As if reading his mind, she smiled happily up at him. “Gary really came through for us, didn’t he?” “Absolutely, ma petite. And Beau LaRue was not so bad either. Come, we cannot leave the poor man pacing the swamp. He will think we are engaging in something other than conversation.” Wickedly Savannah moved her body against his, her hands sliding provocatively, enticingly, over the rigid thickness straining his trousers. “Aren’t we?” she asked with that infuriating sexy smile he could never resist. “We have a lot of clean-up to do here, Savannah,” he said severely. “And we need to get word to our people, spread the society’s list through our ranks, warn those in danger.” Her fingers were working at the buttons of his shirt so that she could push the material aside to examine his chest and shoulder, where two of the worst wounds had been. She had to see his body for herself, touch him to assure herself he was completely healed. “I suggest, for now, that your biggest job is to create something for Gary to do so we can have a little privacy.” With a smooth movement, she pulled the shirt from over her head so that her full breasts gleamed temptingly at him. Gregori made a sound somewhere between a sigh and a moan. His hands came up to cup the weight of her in his palms, the feel of her soft, satin skin soothing after the burning torture of the tainted blood. His thumbs caressed the rosy tips into hard peaks. He bent his head slowly to the erotic temptation because he was helpless to do anything else. He needed the merging of their bodies after such a close call as much as she did. He could feel the surge of excitement, the rush of liquid heat through her body at the feel of his mouth pulling strongly at her breast. Gregori dragged her even closer, his hands wandering over her with a sense of urgency. Her need was feeding his. “Gary,” she whispered. “Don’t forget about Gary.” Gregori cursed softly, his hand pinning her hips so that he could strip away the offending clothes on her body. He spared the human a few seconds of his attention, directing him away from the cave. Savannah’s soft laughter was taunting, teasing. “I told you, lifemate, you’re always taking off my clothes.” “Then stop wearing the damn things,” he responded gruffly, his hands at her tiny waist, his mouth finding her flat stomach. “Someday my child will be growing right here,” he said softly, kissing her belly. His hands pinned her thighs so that he could explore easily without interruption. “A beautiful little girl with your looks and my disposition.” Savannah laughed softly, her arms cradling his head lovingly. “That should be quite a combination. What’s wrong with my disposition?” She was writhing under the onslaught of his hands and mouth, arcing her body more fully into his ministrations. “You are a wicked woman,” he whispered. “I would have to kill any man who treated my daughter the way I am treating you.” She cried out, her body rippling with pleasure. “I happen to love the way you treat me, lifemate,” she answered softly and cried out again when he merged their bodies, their minds, their hearts and souls.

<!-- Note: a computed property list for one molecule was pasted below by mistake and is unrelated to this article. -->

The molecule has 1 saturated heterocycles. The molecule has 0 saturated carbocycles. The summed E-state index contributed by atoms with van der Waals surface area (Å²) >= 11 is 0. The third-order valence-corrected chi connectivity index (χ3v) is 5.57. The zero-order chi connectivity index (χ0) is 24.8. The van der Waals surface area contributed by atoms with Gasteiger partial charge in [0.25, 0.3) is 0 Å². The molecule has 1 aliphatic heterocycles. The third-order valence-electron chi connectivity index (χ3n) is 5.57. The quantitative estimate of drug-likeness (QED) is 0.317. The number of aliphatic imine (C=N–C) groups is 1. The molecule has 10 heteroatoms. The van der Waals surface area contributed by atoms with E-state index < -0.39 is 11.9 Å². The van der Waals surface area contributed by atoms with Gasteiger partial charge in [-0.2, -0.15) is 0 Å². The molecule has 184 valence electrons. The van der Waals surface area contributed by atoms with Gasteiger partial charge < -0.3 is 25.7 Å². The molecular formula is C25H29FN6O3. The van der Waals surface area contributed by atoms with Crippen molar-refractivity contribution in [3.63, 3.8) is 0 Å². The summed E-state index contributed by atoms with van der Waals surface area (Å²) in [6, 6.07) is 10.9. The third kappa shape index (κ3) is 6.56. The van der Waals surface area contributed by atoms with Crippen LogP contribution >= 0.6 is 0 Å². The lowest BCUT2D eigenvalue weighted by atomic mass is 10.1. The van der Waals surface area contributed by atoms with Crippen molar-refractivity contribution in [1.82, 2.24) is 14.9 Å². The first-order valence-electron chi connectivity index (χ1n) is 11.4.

Christine Feehan (Dark Magic (Dark, #4))
The best BHAGs make you think big. They force you to engage in both long-term building and short-term intensity. The only way to achieve a BHAG is with a relentless sense of urgency, day after day, week after week, month after month, for years. What do you need to do today, with monomaniacal focus, and tomorrow and the next day and the day after that to defy the probabilities and ultimately achieve your BHAG?